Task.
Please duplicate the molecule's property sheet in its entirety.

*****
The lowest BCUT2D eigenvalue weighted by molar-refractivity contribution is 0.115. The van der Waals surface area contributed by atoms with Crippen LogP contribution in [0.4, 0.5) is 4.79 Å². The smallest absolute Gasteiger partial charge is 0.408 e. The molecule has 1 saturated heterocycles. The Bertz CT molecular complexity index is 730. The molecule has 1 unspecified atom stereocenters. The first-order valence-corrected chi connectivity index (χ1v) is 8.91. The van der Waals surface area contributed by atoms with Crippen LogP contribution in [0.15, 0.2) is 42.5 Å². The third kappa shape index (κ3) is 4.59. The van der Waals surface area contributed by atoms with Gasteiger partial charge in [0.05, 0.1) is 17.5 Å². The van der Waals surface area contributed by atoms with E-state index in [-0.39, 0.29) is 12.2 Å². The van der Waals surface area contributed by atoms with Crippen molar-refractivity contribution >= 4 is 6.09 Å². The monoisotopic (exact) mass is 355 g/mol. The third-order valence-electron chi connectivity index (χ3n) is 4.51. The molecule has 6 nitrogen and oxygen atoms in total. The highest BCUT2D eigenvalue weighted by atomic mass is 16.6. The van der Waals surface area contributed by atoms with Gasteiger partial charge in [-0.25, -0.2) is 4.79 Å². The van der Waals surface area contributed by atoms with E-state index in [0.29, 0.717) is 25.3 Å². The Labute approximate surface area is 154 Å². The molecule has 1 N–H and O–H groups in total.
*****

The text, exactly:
The lowest BCUT2D eigenvalue weighted by molar-refractivity contribution is 0.115. The van der Waals surface area contributed by atoms with Crippen LogP contribution in [0.4, 0.5) is 4.79 Å². The smallest absolute Gasteiger partial charge is 0.408 e. The molecule has 1 saturated heterocycles. The Bertz CT molecular complexity index is 730. The molecule has 1 unspecified atom stereocenters. The first-order valence-corrected chi connectivity index (χ1v) is 8.91. The van der Waals surface area contributed by atoms with Crippen LogP contribution in [0.15, 0.2) is 42.5 Å². The third kappa shape index (κ3) is 4.59. The van der Waals surface area contributed by atoms with Gasteiger partial charge in [0.05, 0.1) is 17.5 Å². The van der Waals surface area contributed by atoms with E-state index in [-0.39, 0.29) is 12.2 Å². The van der Waals surface area contributed by atoms with Crippen molar-refractivity contribution >= 4 is 6.09 Å². The monoisotopic (exact) mass is 355 g/mol. The third-order valence-electron chi connectivity index (χ3n) is 4.51. The molecule has 6 nitrogen and oxygen atoms in total. The highest BCUT2D eigenvalue weighted by atomic mass is 16.6. The van der Waals surface area contributed by atoms with Gasteiger partial charge in [-0.25, -0.2) is 4.79 Å². The van der Waals surface area contributed by atoms with E-state index in [0.29, 0.717) is 25.3 Å². The Labute approximate surface area is 154 Å². The molecule has 1 N–H and O–H groups in total.